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Scaling up for industrialization into a new era of aviation and transportation

Scaling up for industrialization into a new era of aviation and transportation

May 5, 2022

Get an insight into the business model, core technological concepts and the vision of Vertical Aerospace

The aviation industry has been hit hard by geopolitical influences and environment protection regulations. Stephen Fitzpatrick, Founder and CEO of Vertical Aerospace, managed to bring together the best technologies from aviation, energy and automobile industries to create a solution for electrified air travel. Together with Michael Cervenka, President at Vertical Aerospace, and Eduardo Dominguez Puerta, CCO, he analyzes the biggest challenges, new technological concepts, and the vision of the company to electrify modern air travel in the following interview.

Vertical Aerospace revolutionizes the modern, sustainable air travel
Vertical Aerospace has become a major player in the electrified, zero emission and sustainable aviation industry.
"It is important to build a distinctive brand around a philosophy that is widely adopted in aviation markets. No single company can do everything, so this business model supports an asset-light positioning."
Portrait of Stephen Fitzpatrick
CEO
Vertical Aerospace

After successfully founding and running OVO Energy, what was your main motivation and reason for launching Vertical Aerospace?

Stephen Fitzpatrick: The idea for Vertical Aerospace grew out of a Formula 1 team that we acquired. The team saw where advances in battery technology, electric motors and lightweight materials were heading. We understood that it would probably not be possible to commercialize Formula 1 tech for street cars, but we did see the opportunity to build electric aircraft.

I was inspired to get into advanced air mobility (AAM) on a trip to São Paulo. While we sat in traffic, taking four hours to get from the airport to the racetrack, I saw helicopters everywhere. I had the vision of flying from rooftop to rooftop in 21st century urban settings, in a sustainable way.

What lessons from OVO Energy will contribute to the success of Vertical Aerospace?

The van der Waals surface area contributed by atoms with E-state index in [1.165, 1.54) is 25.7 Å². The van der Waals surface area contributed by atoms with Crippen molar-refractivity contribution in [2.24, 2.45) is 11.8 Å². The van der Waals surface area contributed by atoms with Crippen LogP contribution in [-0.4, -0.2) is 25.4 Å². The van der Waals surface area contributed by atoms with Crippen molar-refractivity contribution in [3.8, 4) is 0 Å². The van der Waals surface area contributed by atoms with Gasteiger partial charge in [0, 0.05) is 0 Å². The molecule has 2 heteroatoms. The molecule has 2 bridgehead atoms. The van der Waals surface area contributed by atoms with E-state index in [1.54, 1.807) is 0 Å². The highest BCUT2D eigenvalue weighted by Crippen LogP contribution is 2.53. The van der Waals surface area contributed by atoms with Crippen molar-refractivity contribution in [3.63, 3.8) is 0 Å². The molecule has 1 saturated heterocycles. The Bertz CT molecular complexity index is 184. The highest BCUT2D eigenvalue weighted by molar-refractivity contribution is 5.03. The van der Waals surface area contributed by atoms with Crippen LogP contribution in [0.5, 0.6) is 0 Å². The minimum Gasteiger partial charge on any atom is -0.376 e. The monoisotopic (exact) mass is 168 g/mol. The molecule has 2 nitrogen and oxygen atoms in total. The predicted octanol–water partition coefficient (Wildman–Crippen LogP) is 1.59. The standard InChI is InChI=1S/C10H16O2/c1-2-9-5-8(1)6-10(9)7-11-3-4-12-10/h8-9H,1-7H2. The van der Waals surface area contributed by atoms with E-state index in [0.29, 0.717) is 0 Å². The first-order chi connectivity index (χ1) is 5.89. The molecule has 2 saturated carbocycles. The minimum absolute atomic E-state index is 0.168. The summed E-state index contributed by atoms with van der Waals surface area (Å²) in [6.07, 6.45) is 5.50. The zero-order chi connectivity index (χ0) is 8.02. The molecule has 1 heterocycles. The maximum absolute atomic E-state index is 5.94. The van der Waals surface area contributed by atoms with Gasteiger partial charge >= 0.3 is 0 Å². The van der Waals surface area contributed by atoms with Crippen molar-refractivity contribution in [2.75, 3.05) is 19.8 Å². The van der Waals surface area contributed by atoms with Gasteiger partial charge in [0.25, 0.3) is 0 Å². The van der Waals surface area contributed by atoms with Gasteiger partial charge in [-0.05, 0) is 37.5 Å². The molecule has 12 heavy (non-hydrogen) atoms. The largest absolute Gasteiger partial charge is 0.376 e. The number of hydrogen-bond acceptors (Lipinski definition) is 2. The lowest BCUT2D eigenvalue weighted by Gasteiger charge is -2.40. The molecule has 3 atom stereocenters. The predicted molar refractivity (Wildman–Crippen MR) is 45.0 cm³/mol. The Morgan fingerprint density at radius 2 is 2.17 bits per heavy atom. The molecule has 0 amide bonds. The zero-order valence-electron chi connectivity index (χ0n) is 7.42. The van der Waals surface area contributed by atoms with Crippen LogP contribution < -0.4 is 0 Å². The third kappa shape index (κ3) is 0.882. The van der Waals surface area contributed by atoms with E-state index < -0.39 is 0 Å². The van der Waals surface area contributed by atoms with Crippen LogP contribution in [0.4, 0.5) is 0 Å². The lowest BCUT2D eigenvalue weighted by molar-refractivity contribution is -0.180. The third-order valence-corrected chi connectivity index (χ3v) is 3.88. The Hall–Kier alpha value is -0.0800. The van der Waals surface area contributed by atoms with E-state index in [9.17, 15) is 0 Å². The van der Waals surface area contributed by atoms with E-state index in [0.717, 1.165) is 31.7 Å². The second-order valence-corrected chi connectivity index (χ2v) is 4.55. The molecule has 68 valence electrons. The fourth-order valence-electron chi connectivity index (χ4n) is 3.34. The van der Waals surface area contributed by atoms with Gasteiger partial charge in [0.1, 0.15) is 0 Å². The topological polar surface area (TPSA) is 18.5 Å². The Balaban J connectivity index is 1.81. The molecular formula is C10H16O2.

Stephen Fitzpatrick: There are so many. Perhaps the biggest lesson we have learned touched on organization. When you are doing something for the first time, it is easier with a small highly focused team. You spend more time doing than talking.

It is also crucial to know what you want to achieve. Theoretically, you want to grow as fast as possible. But that only works up to a certain point before the principle of diminishing returns sets in. So you have to stay focused and maintain a healthy balance between solid entrepreneurial qualities and dynamic development.

In the aerospace sector, safety and quality are of critical importance. You need to do things quickly, but in the right way. That is vital. Once you can prove that your concept will not fail, you can work to get the certification needed.

Ultimately, the culture must be built not around reaching the goal as fast as possible, but around getting it right. That’s why we have brought in enormous experience from the likes of, Boeing, Rolls-Royce who have built and certified numerous new and novel aircraft previously.

What is the vision of Vertical Aerospace in the advanced air mobility sector? And how does it differ from other AAM companies such as Joby, Lilium and Archer?

Stephen Fitzpatrick: We don’t try to do everything ourselves. Instead, we have developed an ecosystem of leading partners. The most credible industry and technology players have chosen Vertical to electrify air travel, including Rolls-Royce, Honeywell, Solvay, GKN, Leonardo, and Microsoft. And with such a strong partnership model, we need significantly less capital than our competitors. We can leverage our partners’ R&D capabilities, as well as de-risk operational execution. Two of the biggest challenges are certification and – at least for this decade – dealing with supply chain constraints. Again, though, our strong partnerships let us work with experienced industry leaders in various areas of specialization.